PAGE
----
return to religion-onlineHistory of Religion After 1900
1984 is the 50th anniversary of the Confessing Church in Germany’s Barmen Declaration, issued in May 1934, well into Hitler’s second year in power. This declaration was one of the very few corporate challenges to Hitler and to what the Nazis were doing in Germany. We must protest today, as the signers of the Barmen Declaration did yesterday, when the leaders of a government begin to say, “Hear, trust and obey us.
(ENTIRE BOOK) The story of The World Congress of Faiths as one attempt to realize the vision and dream that all religions of the world might become one in spirit or at least forgo prejudice and hostility and work together for a happier world. NOTE: The Notes for all chapters will be found in the Notes at the end of the book.
What we did have throughout that decade (1962-1971), as the Century pages indicate, was a growing dismay over the inability of a democracy to halt racism at home and an immoral war abroad.
Senator Norris here presents his arguments why he was the only senator who voted against our entry into World War I: we have multiplied most of the problems we went into that war to solve.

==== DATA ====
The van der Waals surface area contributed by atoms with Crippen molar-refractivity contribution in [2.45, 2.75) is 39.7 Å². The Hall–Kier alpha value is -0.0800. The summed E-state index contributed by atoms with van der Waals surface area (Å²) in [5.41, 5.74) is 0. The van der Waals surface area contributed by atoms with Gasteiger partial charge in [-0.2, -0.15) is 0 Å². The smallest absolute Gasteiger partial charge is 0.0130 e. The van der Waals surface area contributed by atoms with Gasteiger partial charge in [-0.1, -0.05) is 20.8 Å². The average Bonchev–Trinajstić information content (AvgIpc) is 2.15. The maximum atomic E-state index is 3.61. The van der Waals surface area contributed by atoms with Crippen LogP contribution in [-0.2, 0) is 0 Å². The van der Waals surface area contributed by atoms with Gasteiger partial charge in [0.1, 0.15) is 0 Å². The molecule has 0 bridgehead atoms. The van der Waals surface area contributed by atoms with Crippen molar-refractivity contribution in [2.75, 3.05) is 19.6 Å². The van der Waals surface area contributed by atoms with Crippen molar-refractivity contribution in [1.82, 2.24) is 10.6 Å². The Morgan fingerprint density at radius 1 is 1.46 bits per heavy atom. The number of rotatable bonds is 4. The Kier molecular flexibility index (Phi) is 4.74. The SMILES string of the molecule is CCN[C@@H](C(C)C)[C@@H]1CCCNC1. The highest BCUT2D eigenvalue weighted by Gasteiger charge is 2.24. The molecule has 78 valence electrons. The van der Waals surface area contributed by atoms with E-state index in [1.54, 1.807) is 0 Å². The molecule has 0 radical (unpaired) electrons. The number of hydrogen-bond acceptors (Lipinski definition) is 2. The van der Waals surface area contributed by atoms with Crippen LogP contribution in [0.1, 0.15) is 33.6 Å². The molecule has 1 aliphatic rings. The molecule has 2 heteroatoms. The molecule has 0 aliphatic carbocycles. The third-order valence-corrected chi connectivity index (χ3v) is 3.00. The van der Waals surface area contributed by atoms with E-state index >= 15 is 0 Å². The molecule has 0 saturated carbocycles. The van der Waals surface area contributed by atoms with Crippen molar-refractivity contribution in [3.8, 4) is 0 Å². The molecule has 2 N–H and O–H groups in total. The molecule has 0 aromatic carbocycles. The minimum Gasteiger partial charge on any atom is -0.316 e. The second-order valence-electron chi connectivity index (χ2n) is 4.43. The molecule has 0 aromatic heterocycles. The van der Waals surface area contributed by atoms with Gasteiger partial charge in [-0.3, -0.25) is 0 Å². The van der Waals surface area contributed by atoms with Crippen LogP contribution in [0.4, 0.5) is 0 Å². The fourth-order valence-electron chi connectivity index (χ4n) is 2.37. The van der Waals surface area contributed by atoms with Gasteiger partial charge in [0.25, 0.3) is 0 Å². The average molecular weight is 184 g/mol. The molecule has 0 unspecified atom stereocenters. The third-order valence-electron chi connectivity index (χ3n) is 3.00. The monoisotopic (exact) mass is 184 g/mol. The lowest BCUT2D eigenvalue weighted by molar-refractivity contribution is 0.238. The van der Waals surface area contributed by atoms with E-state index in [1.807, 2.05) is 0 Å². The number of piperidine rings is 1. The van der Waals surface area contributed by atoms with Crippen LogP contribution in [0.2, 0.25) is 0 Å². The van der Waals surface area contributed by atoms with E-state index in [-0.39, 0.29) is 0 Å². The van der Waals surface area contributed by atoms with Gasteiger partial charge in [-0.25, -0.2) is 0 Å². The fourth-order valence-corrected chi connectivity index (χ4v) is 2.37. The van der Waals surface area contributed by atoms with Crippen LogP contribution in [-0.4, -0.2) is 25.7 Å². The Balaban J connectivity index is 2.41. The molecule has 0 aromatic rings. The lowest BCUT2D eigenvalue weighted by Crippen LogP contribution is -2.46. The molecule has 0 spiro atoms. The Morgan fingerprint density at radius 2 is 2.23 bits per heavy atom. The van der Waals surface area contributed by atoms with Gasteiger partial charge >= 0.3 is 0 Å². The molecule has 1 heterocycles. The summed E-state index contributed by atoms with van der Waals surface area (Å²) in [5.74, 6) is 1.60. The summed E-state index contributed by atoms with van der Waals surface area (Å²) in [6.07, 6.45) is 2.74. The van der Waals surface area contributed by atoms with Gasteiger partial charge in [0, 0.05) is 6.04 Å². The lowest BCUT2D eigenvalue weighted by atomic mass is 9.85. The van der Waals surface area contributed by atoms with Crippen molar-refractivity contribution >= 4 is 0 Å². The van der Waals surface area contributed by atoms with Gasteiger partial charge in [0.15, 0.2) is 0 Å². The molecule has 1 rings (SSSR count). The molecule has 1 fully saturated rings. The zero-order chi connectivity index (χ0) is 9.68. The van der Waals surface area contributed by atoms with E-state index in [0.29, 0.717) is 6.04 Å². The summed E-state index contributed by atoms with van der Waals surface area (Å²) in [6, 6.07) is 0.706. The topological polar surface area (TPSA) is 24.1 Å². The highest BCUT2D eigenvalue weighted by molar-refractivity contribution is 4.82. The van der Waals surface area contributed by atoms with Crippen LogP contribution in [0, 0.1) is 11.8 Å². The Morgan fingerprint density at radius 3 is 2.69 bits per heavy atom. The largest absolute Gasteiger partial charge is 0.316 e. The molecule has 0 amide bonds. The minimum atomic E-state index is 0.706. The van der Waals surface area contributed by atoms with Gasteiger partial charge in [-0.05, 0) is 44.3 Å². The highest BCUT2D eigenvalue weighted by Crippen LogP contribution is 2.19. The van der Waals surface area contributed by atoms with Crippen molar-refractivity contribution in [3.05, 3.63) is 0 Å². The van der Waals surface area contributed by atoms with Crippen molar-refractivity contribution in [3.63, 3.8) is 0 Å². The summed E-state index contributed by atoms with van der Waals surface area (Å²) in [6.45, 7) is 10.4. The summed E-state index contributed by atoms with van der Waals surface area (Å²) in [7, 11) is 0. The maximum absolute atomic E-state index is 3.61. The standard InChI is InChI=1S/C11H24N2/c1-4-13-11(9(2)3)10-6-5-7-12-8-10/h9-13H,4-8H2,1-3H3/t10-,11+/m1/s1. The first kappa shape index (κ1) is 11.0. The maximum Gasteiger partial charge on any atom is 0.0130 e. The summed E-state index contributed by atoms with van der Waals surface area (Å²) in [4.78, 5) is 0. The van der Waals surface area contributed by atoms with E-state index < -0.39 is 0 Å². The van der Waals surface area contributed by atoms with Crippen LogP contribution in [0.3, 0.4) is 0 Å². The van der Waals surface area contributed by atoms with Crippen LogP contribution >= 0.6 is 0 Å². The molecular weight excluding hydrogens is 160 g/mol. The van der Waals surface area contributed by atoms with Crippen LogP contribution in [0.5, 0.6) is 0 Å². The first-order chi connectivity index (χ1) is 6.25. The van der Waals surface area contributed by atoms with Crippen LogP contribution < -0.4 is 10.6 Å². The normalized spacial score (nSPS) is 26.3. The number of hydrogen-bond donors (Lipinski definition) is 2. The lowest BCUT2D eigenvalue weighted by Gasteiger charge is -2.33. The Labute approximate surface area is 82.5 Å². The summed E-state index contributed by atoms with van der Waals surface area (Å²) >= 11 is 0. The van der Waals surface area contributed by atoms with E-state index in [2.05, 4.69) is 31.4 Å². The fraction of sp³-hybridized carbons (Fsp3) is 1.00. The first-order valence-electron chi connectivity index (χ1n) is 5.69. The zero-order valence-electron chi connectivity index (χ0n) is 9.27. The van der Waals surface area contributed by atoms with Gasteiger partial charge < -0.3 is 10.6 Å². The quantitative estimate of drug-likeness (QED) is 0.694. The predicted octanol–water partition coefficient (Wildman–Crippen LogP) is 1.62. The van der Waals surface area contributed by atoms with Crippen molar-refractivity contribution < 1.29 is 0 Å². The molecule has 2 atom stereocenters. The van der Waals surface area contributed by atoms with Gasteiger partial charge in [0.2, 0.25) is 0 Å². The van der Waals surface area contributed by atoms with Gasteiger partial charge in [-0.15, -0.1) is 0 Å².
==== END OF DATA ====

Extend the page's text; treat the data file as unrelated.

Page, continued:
Bloom declares that the American religion is not Protestant or Christian but Gnostic, that even most American Methodists, Roman Catholics, and even Jews and Muslims are more Gnostic than normative in their deepest and unwariest beliefs. Even our secularists, indeed even our professed atheists, are more Gnostic than humanist in their ultimate presuppositions.
The imaginative power of the Azusa Street revival shapes not only narrative but also practice and makes the historiography of Pentecostalism surprisingly contentious because adherents generally embrace a particular version of the revival’s story and often engage parts of its legacy rather the whole.
The Jerusalem meeting made it clear that the missionary enterprise is coming to be not something that we do for other peoples but something that we do with them. Gone was the note of condescending superiority. It was a high-water mark in the history of foreign missions when the council declared that the churches of the West need to receive Christian missionaries as well as send them.